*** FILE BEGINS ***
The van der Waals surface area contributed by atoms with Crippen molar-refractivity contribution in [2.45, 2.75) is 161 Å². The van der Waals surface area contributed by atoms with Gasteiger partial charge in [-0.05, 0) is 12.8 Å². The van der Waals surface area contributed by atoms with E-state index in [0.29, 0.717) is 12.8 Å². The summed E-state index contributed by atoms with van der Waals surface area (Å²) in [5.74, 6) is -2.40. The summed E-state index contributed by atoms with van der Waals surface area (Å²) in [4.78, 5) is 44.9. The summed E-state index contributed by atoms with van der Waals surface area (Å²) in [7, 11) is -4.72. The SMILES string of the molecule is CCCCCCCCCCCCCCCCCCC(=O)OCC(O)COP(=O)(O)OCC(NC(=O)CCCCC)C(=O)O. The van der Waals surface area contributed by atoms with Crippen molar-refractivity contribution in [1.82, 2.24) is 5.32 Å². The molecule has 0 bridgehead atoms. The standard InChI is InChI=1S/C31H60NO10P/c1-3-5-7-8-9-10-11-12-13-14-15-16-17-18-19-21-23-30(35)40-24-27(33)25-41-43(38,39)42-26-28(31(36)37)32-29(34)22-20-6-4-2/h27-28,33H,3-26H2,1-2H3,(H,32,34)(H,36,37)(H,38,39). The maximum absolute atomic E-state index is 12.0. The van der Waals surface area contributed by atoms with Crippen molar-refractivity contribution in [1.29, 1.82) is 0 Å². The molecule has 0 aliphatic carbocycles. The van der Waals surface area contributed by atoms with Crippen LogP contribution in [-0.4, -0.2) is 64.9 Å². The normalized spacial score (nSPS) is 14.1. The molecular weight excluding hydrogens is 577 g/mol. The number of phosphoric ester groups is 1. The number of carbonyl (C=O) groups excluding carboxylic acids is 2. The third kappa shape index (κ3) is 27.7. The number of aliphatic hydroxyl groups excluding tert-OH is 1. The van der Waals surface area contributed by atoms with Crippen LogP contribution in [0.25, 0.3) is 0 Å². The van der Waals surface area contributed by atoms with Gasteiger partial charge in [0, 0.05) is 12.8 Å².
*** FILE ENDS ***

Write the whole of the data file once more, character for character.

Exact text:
The van der Waals surface area contributed by atoms with Crippen molar-refractivity contribution in [2.45, 2.75) is 161 Å². The van der Waals surface area contributed by atoms with Gasteiger partial charge in [-0.05, 0) is 12.8 Å². The van der Waals surface area contributed by atoms with E-state index in [0.29, 0.717) is 12.8 Å². The summed E-state index contributed by atoms with van der Waals surface area (Å²) in [5.74, 6) is -2.40. The summed E-state index contributed by atoms with van der Waals surface area (Å²) in [4.78, 5) is 44.9. The summed E-state index contributed by atoms with van der Waals surface area (Å²) in [7, 11) is -4.72. The SMILES string of the molecule is CCCCCCCCCCCCCCCCCCC(=O)OCC(O)COP(=O)(O)OCC(NC(=O)CCCCC)C(=O)O. The van der Waals surface area contributed by atoms with Crippen molar-refractivity contribution in [1.82, 2.24) is 5.32 Å². The molecule has 0 bridgehead atoms. The standard InChI is InChI=1S/C31H60NO10P/c1-3-5-7-8-9-10-11-12-13-14-15-16-17-18-19-21-23-30(35)40-24-27(33)25-41-43(38,39)42-26-28(31(36)37)32-29(34)22-20-6-4-2/h27-28,33H,3-26H2,1-2H3,(H,32,34)(H,36,37)(H,38,39). The maximum absolute atomic E-state index is 12.0. The van der Waals surface area contributed by atoms with Crippen molar-refractivity contribution in [1.29, 1.82) is 0 Å². The molecule has 0 aliphatic carbocycles. The van der Waals surface area contributed by atoms with Crippen LogP contribution in [-0.4, -0.2) is 64.9 Å². The normalized spacial score (nSPS) is 14.1. The molecular weight excluding hydrogens is 577 g/mol. The number of phosphoric ester groups is 1. The number of carbonyl (C=O) groups excluding carboxylic acids is 2. The third kappa shape index (κ3) is 27.7. The number of aliphatic hydroxyl groups excluding tert-OH is 1. The van der Waals surface area contributed by atoms with Crippen LogP contribution in [0.25, 0.3) is 0 Å². The van der Waals surface area contributed by atoms with Gasteiger partial charge in [0, 0.05) is 12.8 Å².